The last few weeks have served as a stark reminder about the fragility of our supply chain. A 250 per cent rise in wholesale gas prices since the beginning of the year has seen 32 energy companies collapse (at the time of writing) and many others orderly exit the market. In the same month, the UK has been suffering from a fuel shortage caused by lorry driver shortages and subsequent panic buying.
They might seem to be unrelated issues on the face of it but both ultimately result in energy security issues. Natural gas makes up over 40 per cent of the UK’s energy mix and over half of that gas is imported, whilst 90 per cent of cars on the road still run on a combustion energy requiring fuel. So, whether it is the energy companies purchasing gas on the wholesale markets or the drivers filling up their cars at petrol stations, both are subject to interferences that have an impact on our ability to do business or live our lives.
In short, the current model of generation, distribution and consumption of energy is highly centralised and therefore at the mercy of geopolitical forces which leaves us in situations like we’ve been seeing in recent weeks.
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The transition to a cleaner and more self-sufficient energy system is a disrupter to this status quo and recent events should only serve to expedite the pace at which we move along this journey. In a world where there is a higher penetration of renewable generation, storage and on the road, the system becomes far more de-centralised and gives countries and individuals more control.
Now you might be wondering, what a world where you have ‘more control’ actually looks like? Let's take a preview.
It’s October and the year is 2050. It has been a particularly hot summer (again) and winter is closing in. The days are getting shorter and you’re no longer able to rely primarily on your rooftop , as you did over the summer months, to meet your home energy demand.
Fortunately, this week has been particularly windy and given that wind now accounts for around 50 per cent of the UK’s energy mix, cheap domestic energy is abundant. It’s the early afternoon, you’re at work when you receive a mobile alert from your energy supplier. They’re letting you know that electricity will be free for a period of three hours tomorrow afternoon in a bid to help them remove excess supply from the grid caused by too much wind energy. You oblige and schedule your home battery to recharge during this time window whilst also scheduling the washing machine to run, after all it’s free electricity!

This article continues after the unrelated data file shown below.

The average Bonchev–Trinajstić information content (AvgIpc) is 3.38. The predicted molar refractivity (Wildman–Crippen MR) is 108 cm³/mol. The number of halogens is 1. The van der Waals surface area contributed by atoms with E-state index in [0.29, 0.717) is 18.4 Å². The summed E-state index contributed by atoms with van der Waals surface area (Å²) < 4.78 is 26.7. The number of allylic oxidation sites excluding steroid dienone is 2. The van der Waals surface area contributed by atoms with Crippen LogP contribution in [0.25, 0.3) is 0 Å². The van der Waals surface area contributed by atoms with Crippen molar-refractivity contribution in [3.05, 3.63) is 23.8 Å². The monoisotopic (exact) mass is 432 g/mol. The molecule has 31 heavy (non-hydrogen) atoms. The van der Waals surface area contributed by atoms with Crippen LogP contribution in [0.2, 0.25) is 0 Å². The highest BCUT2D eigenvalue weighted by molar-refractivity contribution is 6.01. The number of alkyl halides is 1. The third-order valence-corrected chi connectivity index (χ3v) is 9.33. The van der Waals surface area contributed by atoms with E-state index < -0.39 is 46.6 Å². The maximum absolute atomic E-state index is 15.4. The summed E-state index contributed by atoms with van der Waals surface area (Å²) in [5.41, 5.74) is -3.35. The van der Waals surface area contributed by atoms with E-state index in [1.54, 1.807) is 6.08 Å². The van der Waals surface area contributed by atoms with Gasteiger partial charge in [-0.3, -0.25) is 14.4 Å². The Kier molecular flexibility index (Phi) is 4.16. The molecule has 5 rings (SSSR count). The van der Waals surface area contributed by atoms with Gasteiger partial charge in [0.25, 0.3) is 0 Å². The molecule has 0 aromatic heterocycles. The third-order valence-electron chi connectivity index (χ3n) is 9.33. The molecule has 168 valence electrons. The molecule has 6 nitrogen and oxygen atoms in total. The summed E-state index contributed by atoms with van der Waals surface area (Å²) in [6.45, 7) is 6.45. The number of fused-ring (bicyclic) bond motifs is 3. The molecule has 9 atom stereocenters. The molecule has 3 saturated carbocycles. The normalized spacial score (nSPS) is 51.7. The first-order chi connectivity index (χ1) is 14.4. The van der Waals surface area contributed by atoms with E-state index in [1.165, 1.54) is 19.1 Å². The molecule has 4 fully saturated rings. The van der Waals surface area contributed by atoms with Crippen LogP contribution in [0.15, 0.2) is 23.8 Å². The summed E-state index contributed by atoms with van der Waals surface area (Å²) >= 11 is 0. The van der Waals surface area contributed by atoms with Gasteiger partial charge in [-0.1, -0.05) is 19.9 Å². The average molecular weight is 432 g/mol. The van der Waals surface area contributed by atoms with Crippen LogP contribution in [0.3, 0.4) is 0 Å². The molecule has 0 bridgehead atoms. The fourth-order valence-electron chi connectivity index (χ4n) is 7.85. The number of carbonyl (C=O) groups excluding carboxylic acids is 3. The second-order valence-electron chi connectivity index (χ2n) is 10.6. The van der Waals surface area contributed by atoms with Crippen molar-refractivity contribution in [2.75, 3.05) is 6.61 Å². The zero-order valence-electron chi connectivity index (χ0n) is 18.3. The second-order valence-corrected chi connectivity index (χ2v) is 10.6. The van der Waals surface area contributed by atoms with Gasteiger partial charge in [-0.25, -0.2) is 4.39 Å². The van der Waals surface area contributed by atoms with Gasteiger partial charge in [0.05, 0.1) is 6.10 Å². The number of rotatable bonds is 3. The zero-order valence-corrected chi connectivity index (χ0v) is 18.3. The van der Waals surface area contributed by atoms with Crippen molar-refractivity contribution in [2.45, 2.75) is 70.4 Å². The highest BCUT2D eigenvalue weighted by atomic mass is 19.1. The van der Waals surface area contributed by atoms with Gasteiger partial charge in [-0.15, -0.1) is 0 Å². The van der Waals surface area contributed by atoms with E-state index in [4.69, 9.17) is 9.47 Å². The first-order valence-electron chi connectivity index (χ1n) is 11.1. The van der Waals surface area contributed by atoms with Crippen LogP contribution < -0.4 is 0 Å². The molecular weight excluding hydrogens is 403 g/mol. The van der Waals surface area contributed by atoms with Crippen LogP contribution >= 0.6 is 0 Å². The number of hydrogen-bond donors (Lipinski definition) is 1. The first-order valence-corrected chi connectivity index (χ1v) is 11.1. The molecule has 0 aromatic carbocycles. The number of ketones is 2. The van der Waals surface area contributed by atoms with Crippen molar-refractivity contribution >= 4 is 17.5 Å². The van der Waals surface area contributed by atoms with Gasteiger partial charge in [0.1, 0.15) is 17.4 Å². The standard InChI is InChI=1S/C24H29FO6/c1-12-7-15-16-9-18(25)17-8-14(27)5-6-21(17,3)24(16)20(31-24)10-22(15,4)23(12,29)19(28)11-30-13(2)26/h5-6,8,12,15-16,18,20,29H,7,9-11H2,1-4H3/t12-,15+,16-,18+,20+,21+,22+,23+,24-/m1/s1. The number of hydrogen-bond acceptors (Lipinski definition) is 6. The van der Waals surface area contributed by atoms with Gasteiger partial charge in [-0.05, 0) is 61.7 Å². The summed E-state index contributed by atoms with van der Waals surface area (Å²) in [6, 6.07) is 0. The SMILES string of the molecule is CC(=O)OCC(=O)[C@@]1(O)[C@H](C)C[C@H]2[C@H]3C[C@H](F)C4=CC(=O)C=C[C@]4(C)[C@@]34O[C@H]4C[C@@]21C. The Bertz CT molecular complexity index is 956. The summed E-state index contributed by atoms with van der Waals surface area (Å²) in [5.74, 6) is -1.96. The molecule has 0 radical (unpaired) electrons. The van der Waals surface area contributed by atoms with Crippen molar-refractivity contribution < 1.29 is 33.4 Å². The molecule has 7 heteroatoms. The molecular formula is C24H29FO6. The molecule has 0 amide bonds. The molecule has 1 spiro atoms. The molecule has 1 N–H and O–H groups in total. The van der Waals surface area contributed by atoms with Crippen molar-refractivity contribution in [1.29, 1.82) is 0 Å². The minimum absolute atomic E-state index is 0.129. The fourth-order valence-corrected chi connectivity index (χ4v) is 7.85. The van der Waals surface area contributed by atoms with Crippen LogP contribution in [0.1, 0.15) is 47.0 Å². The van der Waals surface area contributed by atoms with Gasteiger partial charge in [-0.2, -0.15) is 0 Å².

That evening, you arrive home, plug your car into your home charger and set it to start charging at 9pm when electricity prices are cheaper again because of low demand. You then proceed to enjoy the rest of the evening “off-grid” by discharging your home battery to avoid taking electricity from the grid whilst demand is high and hence expensive.
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This snapshot might appear as a utopian fantasy, but I can assure you it’s not. Some early adopters are already reaping the benefits of this energy transition and the control that it affords them. Scaling up generation and storage will not only increase our energy security but will empower consumers like you and me from being mere spectators and consumers of energy to active participants in the new system. From generation, distribution and consumption, the energy transition is also about the decentralisation of our energy system and we’re all going to be active participants.
So, whilst you’re sitting in the queue waiting for fuel this week, take solace in knowing that we will be the last generation to live like this. In fact, we might just be looking back at such moments in a not-so-distant future with nostalgia (or relief).
Hersh Thaker is the Co-Founder of the . He works in product development for a global energy company, with a focus on electric vehicle (EV) charging. He's also a school governor at Cedars Academy.
In this regular iGlobal Climate Dialogues , he explores the most pressing discussions related to the planet’s energy transition.